65 47 72% 48 34 71%
3 PART C. Additional Conditions by Species or Activity
3.5 Landing Reports:
(b) The Geoduck Aquaculture Landing Logbook form shall contain:
  1. Licence holder’s name;
  2. DFO aquaculture facility reference number;
  3. Aquaculture facility location;
  4. BC land file number;
  5. Pacific Fishery Management Area and Subarea;
  6. Harvest date;
  7. Vessel Name, VRN#, Landing Location and Vessel Operator for deepwater sites or Beach Supervisor name for intertidal sites; May 01, 2016 Shellfish Aquaculture Conditions of Licence Page 13 of 23
  8. Number of Geoduck landed;
  9. Gross weight landed (including containers and liners);
  10. Net weight landed;
  11. Trucking company details;
  12. Final destination (Registered Processing Plant or Destination Company); and
  13. a signed declaration.
65 21 32% 48 0 100%

DFO is also responsible for issuing licences that authorize harvest from contaminated areas and DFO controls the harvest of shellfish until the product enters a federally registered processing facility under the authority of the Management of Contaminated Fisheries Regulations (MCFR). Harvest of bivalves from a contaminated area destined for relay or depuration require a licence issued under the MCFR. DFO Aquaculture Management Division (AMD) manages the issuance of these licences, where aquaculture facilities are involved, upon approval of a plan for control of harvest by DFO and approval a product decontamination plan by CFIA. In 2018, DFO AMD issued 17% of MCFR licences for natural relay of contaminated seed, 17% of licences for natural relay of contaminated oysters, 25% of licences for natural relay of contaminated clams and 41% of licences for tank-based depuration of contaminated clams.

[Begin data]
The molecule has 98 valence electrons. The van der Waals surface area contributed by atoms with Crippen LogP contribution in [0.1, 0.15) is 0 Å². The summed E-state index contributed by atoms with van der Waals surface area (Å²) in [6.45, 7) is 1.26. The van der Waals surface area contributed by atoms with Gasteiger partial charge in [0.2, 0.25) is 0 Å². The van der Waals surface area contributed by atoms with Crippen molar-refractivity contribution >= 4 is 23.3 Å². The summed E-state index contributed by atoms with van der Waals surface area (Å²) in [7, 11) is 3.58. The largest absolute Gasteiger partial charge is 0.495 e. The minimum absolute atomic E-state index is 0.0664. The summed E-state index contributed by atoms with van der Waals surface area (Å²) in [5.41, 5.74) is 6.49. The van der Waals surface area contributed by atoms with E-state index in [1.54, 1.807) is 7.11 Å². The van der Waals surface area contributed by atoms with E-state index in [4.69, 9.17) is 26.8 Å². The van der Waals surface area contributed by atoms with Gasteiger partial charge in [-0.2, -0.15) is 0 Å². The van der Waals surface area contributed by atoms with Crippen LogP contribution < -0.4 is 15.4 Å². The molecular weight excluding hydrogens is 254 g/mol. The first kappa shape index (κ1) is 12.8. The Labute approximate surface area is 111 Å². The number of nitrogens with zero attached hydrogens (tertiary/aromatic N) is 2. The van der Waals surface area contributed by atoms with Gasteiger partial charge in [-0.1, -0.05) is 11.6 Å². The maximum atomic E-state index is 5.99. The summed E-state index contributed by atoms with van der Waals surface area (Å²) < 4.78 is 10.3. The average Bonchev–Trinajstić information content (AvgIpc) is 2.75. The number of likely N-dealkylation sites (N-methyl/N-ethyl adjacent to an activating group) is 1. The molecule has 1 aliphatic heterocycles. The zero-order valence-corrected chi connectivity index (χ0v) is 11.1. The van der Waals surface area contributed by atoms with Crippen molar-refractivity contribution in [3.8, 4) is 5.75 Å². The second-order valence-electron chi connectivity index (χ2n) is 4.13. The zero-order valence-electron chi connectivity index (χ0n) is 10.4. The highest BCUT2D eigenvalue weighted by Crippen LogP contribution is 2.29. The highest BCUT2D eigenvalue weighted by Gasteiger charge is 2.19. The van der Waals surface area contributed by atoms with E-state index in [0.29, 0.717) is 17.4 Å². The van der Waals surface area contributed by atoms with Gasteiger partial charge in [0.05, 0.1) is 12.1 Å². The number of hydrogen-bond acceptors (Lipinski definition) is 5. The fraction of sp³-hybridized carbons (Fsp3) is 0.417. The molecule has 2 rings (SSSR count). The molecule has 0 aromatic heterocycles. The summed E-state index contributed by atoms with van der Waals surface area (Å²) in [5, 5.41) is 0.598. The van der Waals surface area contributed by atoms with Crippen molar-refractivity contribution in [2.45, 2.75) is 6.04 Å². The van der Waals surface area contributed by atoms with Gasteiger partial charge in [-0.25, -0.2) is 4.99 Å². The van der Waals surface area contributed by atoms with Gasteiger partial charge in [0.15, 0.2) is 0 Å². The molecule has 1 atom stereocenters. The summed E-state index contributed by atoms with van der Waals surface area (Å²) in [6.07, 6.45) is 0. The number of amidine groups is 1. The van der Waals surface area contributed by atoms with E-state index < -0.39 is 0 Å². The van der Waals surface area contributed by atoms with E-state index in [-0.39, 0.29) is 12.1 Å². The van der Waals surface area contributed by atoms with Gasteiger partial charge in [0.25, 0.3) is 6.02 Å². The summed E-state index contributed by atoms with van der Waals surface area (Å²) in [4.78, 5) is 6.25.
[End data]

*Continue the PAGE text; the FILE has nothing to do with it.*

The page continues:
Percentage of Licences Issued under the Management of Contaminated Fisheries Regulations for 2018

Figure 8: Percentage of licences issued under the management of contaminated fisheries regulations for 2018
Long text version
41% Clam depuration from aquaculture tenure
17% Oyster relay
17% Seed relay
25% Clam depuration from vacant crown foreshore

Annual aquaculture statistical report (AASR)